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From Products Liability Law Daily, May 20, 2013

CPSC Publishes Proposed Standard for Strollers and Carriages

By Joseph Bichl

The Consumer Product Safety Commission (CPSC) today published a proposed safety standard for strollers and carriages following a unanimous vote of approval by the Commission on May 10 (NHTSA Notice, 78 FR 29279, May 20, 2013). For the purposes of the standard, the agency defined strollers as wheeled vehicles used to transport children from infancy to 36 months of age in a sitting-down position. By contrast, carriages are wheeled vehicles used to transport an infant in a lying-down position.

After consulting with manufacturers, retailers, trade organizations, testing laboratories, and consumer advocacy groups, CPSC created a standard based largely on the ASTM International voluntary standard: ‘‘Standard Consumer Safety Specification for Carriages and Strollers (ASTM F833–13). The voluntary standard covers carriages and strollers, as well as convertible carriages and strollers. In addition, the agency proposed to add a test method to address scissoring, pinching, or shearing hazards at the hinge link of 2D fold strollers. 2D strollers are those that fold in two dimensions by height and length. Strollers that collapse in all three dimensions—height, length, and width—resulting in a smaller folded package than 2D strollers are called 3D strollers.

Standard requirements. Like the voluntary standard, the agency’s standard would require performance tests to verify the strength with which wheels are attached to the stroller and to address weak parking brakes. The standard would require that safety buckles restraining the child either have a single-action release mechanism that does not release at a force less than 9 pounds or have a double-action release mechanism. Among other things, the standard would contain performance requirements that address structural integrity, tipping, car seat attachments, and handlebar stability.

In addition to the voluntary standard requirements that the agency applied to its own standard, CPSC proposed more stringent requirements in an effort to reduce scissoring and pinching. According to agency reports, hinge issues were involved in 75 incidents, resulting in 72 injuries, the highest injury rate of any stroller hazard category. Most of the hinge-related injuries resulted from scissoring, pinching, or shearing at the hinge link of 2D and 3D strollers, which typically occurred when a caregiver was unfolding the stroller for use and the child was climbing into the stroller. The agency proposed a test that would address the hazard during the unfolding action so that the stroller’s frame-folding action did not create a scissoring, shearing, or pinching hazard. The proposed new test is dynamic and would also determine if the hazard existed with the same two probes while the stroller was moved from a partially to the fully erect and locked position. The agency maintained that this testing procedure would significantly reduce the risk of injury associated with the frame-folding action.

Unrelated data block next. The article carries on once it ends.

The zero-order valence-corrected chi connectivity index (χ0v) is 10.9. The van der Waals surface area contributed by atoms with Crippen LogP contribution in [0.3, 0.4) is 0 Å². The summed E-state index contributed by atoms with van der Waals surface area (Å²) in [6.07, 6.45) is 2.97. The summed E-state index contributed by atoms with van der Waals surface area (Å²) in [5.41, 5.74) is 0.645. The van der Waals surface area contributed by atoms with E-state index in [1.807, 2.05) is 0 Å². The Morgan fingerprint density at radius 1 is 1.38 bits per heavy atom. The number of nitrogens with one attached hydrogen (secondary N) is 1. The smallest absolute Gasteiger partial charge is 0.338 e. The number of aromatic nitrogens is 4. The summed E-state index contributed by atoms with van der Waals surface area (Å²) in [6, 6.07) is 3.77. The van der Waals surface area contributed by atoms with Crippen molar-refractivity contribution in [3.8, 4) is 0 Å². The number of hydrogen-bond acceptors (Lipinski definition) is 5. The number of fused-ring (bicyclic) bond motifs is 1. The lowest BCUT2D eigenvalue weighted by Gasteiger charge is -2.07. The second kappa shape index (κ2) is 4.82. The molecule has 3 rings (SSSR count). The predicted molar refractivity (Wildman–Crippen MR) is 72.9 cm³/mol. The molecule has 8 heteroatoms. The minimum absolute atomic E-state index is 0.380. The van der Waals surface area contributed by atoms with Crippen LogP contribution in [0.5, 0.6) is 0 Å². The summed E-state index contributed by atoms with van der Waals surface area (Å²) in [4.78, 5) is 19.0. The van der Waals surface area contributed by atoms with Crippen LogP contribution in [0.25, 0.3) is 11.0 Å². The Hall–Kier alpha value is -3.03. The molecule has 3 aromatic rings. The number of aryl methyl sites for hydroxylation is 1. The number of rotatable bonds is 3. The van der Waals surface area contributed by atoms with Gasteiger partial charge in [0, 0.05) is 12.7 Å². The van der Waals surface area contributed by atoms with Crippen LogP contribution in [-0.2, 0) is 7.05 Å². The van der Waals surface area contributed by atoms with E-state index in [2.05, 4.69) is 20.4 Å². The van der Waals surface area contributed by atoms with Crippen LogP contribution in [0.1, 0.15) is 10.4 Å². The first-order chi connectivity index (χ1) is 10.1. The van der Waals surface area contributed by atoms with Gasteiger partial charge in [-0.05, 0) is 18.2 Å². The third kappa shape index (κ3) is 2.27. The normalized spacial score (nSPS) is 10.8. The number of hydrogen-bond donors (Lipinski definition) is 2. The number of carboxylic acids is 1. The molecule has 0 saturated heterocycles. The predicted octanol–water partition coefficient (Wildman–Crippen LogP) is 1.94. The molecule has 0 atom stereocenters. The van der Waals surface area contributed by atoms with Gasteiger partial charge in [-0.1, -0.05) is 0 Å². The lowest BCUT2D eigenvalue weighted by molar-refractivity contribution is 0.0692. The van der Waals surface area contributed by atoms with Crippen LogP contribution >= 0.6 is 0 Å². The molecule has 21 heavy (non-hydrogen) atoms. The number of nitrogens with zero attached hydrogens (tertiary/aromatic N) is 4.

Incident data. According to CPSC, there were 1,207 incidents related to strollers reported from 2008 through 2012. The age range included children 4 years old or younger. CPSC found that of the incidents, four resulted in death and 1,203 were nonfatal. Some of the injuries included finger amputations, falls, and head entrapment.

The comment closing date is August 5, 2013.

MainStory: TopStory ChildrensProductsNews

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